Colbert, T. (1996). Broken brains or wounded hearts. Santa Anna, CA: Kevco Publishing.

Cohen, D. (1997). A critique of the use of neuroleptic drugs in psychiatry. In S. Fisher & R. G. Greenberg (Eds.), From placebo to panacea: Putting psychiatric drugs to the test (pp. 173-228.) New York: John Wiley & Sons.

Farnsworth, E. (1998, July 27). Unstable minds. NewsHour [On-line]. Avail-able: Past programs file.

Ford, J. (1998). Interpersonal-developmental therapy with complex, chronic, posttraumatic stress disorder. Paper delivered at the American Psychological Association Convention, San Francisco, CA.


Brain Disease Hypothesis Disconfirr ed   187

French, T., & Kasonin, J. (1941). A psychodynamic study of the recovery of two

schizophrenic cases. Psychoanalytic Quarterly, 10, 1-22. Fromm-Reichmann, F. (1950). Principles of intensive psychotherapy. Chicago:

University of Chicago Press.

Gottesman, I. I. (1991). Schizophrenia genesis: The origins of madness. New York: W. H. Freeman Company.

Harding, C. M. (1995). The interaction of biopsychosocial factors, time, and course in schizophrenia. In C. L. Shriqui & H. A. Nasralla (Eds.), Contemporary issues in the treatment of schizophrenia (pp. 653-681). Washington, DC: American Psychiatric Press.

Harding, C. M., Brooks, G. W., Ashikaga, T., Strauss, J. S., & Breier, A. (1987). The Vermont longitudinal study of persons with severe mental illness, II: Long-term outcome of subjects who retrospectively met DSMIII criteria for schizophrenia. American Journal of Psychiatry, 144, 727-735.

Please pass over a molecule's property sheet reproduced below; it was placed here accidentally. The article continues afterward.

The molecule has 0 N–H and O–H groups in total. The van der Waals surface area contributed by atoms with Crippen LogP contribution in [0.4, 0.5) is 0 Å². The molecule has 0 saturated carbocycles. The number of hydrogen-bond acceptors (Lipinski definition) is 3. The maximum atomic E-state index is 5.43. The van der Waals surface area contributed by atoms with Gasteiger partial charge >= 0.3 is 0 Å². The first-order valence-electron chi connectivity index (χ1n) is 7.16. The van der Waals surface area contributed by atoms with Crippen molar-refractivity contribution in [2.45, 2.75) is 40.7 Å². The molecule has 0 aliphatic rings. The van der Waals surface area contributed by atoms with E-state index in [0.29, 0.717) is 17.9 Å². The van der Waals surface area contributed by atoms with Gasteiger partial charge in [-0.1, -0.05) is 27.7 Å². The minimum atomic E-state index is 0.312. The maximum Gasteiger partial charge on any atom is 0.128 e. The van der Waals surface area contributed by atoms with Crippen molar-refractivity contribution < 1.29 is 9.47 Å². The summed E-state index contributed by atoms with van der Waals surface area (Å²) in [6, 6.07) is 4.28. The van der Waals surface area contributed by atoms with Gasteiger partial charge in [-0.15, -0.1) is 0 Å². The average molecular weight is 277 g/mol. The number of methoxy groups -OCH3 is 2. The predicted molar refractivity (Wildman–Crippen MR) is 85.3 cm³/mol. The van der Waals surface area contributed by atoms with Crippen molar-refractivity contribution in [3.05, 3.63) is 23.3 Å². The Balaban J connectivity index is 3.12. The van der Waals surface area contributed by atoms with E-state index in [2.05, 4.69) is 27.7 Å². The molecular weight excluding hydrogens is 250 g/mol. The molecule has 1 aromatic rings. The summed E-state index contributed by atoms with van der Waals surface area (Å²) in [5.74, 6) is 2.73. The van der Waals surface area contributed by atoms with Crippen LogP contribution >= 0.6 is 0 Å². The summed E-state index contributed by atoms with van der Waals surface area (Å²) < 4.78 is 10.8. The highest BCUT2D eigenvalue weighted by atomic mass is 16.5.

Hegarty, J. D., Baldessarini, R. J., Tohen, M., Waternauz, C., & Oepen, G. (1994). One hundred years of schizophrenia: A meta-analysis of the out-come literature. American Journal of Psychiatry, 151, 1409-1416.

Hoffer, A., & Osmond H. (1966). How to live with schizophrenia. New York: University Press.

Hoffman, B. F. (1985). Course and outcome in schizophrenia. In M. N. Menuck & M. V. Seeman (Eds.), New perspectives in schizophrenia (pp. 153-159). i   New York: Macmillan.

Huber, G., Gross, G., Schuttler, R., & Linz, M. (1980). A long-term follow-up study of schizophrenia: Psychiatric course of illness and prognosis. Schizophrenia Bulletin, 6, 592-605.

Ismail, B., Cantor-Grace, E., & McNeil, T. F. (1998). Neurological abnormalities in schizophrenic patients and their siblings. American Journal of Psychiatry, 155, 1, 84-89.

Jung, C. G. (1961). Memories, dreams, reflections. New York: Random House.

Karon, B. P. (1998). The tragedy of schizophrenia. Paper delivered at the American Psychological Association, Convention, San Francisco, CA.